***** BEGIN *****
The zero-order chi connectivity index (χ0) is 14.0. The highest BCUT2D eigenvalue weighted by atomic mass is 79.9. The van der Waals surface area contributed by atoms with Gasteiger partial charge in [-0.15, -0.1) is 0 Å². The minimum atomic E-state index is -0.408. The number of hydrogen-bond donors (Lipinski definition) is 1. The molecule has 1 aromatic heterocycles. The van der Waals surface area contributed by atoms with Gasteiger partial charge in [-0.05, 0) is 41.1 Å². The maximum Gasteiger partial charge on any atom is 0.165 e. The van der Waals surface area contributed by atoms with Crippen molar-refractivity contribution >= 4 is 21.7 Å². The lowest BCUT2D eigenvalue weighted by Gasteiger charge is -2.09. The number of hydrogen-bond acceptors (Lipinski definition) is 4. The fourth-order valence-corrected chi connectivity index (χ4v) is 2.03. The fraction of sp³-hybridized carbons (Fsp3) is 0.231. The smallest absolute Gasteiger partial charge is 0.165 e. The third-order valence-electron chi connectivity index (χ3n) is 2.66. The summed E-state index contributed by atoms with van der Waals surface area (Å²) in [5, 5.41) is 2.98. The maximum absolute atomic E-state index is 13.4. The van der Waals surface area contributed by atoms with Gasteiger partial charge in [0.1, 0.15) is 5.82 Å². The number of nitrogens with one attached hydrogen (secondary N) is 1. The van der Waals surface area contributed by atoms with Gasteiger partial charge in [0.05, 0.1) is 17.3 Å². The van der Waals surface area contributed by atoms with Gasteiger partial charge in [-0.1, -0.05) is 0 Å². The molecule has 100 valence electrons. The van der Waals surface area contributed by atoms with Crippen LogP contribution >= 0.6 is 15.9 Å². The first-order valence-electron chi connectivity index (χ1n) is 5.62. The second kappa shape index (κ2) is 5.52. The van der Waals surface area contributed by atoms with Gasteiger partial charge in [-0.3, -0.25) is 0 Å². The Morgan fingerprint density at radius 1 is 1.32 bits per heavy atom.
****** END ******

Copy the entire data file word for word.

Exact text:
The zero-order chi connectivity index (χ0) is 14.0. The highest BCUT2D eigenvalue weighted by atomic mass is 79.9. The van der Waals surface area contributed by atoms with Gasteiger partial charge in [-0.15, -0.1) is 0 Å². The minimum atomic E-state index is -0.408. The number of hydrogen-bond donors (Lipinski definition) is 1. The molecule has 1 aromatic heterocycles. The van der Waals surface area contributed by atoms with Gasteiger partial charge in [-0.05, 0) is 41.1 Å². The maximum Gasteiger partial charge on any atom is 0.165 e. The van der Waals surface area contributed by atoms with Crippen molar-refractivity contribution >= 4 is 21.7 Å². The lowest BCUT2D eigenvalue weighted by Gasteiger charge is -2.09. The number of hydrogen-bond acceptors (Lipinski definition) is 4. The fourth-order valence-corrected chi connectivity index (χ4v) is 2.03. The fraction of sp³-hybridized carbons (Fsp3) is 0.231. The smallest absolute Gasteiger partial charge is 0.165 e. The third-order valence-electron chi connectivity index (χ3n) is 2.66. The summed E-state index contributed by atoms with van der Waals surface area (Å²) in [5, 5.41) is 2.98. The maximum absolute atomic E-state index is 13.4. The van der Waals surface area contributed by atoms with Gasteiger partial charge in [0.1, 0.15) is 5.82 Å². The number of nitrogens with one attached hydrogen (secondary N) is 1. The van der Waals surface area contributed by atoms with Gasteiger partial charge in [0.05, 0.1) is 17.3 Å². The van der Waals surface area contributed by atoms with Gasteiger partial charge in [-0.1, -0.05) is 0 Å². The molecule has 100 valence electrons. The van der Waals surface area contributed by atoms with Crippen LogP contribution >= 0.6 is 15.9 Å². The first-order valence-electron chi connectivity index (χ1n) is 5.62. The second kappa shape index (κ2) is 5.52. The van der Waals surface area contributed by atoms with Gasteiger partial charge in [-0.3, -0.25) is 0 Å². The Morgan fingerprint density at radius 1 is 1.32 bits per heavy atom.